Patients going weeks, months without acne medication after website overhaul

Jessica Soohoo, a 20-year-old student in New Jersey, was supposed to start her sixth and final month of isotretinoin acne treatment in December. Isotretinoin is the generic name for Absorica, Claravis and others, and is still frequently referred to by its former brand name Accutane.

Soohoo dutifully followed all the usual procedures to get her medication, including taking a pregnancy test. But this month, she had trouble logging into the iPledge website to check the required digital boxes. And when she finally got in, it gave her an error message and told her to contact her dermatologist.

Her dermatologist couldn’t help and directed her to the iPledge customer service line. When she called, however, no one picked up for hours at a time. If she got an answer, it was an automated message saying the call center was too busy.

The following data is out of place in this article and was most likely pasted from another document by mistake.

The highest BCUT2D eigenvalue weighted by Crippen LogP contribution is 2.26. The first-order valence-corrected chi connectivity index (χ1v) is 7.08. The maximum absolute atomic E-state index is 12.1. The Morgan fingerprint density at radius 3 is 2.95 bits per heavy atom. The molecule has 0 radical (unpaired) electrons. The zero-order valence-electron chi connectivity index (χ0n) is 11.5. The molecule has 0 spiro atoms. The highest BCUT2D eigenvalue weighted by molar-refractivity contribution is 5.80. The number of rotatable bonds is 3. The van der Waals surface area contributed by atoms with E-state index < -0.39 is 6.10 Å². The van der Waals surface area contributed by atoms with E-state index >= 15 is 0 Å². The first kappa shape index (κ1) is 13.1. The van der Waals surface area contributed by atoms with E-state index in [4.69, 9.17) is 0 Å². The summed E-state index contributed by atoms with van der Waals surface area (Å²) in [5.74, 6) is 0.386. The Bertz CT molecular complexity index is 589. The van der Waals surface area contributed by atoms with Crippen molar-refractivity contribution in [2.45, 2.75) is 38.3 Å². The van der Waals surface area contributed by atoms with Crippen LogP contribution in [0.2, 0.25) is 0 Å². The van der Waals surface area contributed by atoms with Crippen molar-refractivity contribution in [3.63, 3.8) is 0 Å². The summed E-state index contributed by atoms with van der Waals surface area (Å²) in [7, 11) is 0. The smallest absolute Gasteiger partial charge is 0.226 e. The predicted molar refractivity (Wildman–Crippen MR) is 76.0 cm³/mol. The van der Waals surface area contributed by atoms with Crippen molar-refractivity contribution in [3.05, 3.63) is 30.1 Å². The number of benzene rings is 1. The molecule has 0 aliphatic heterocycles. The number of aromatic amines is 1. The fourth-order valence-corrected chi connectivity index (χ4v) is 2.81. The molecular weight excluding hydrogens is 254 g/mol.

After an overhaul to the iPledge website last month, patients on isotretinoin across the country are complaining that tech issues like these are making it impossible for them to access their medication.

Nearly a month later, Soohoo still doesn’t have her prescription

“The main problem is the fact that they can’t pick up their calls ever. It would just be nice to have someone to contact to know something is going to be worked on, but they don’t really let anyone know anything,” Soohoo told TODAY.

Isotretinoin is used to treat severe acne, including in cases where other medications have failed, the American Academy of Dermatology explains. But it’s also a known teratogen, as the U.S. Food and Drug Administration makes clear, meaning it can cause birth defects if taken during pregnancy. That’s why anyone who takes isotretinoin — whether they can become pregnant or not — has to go through a risk-management procedure aimed at pregnancy prevention called iPledge.

The FDA requires that isotretinoin patients use iPledge as part of a Risk Evaluation and Management Strategy to prevent fetal exposure to the medication. (People who take other…

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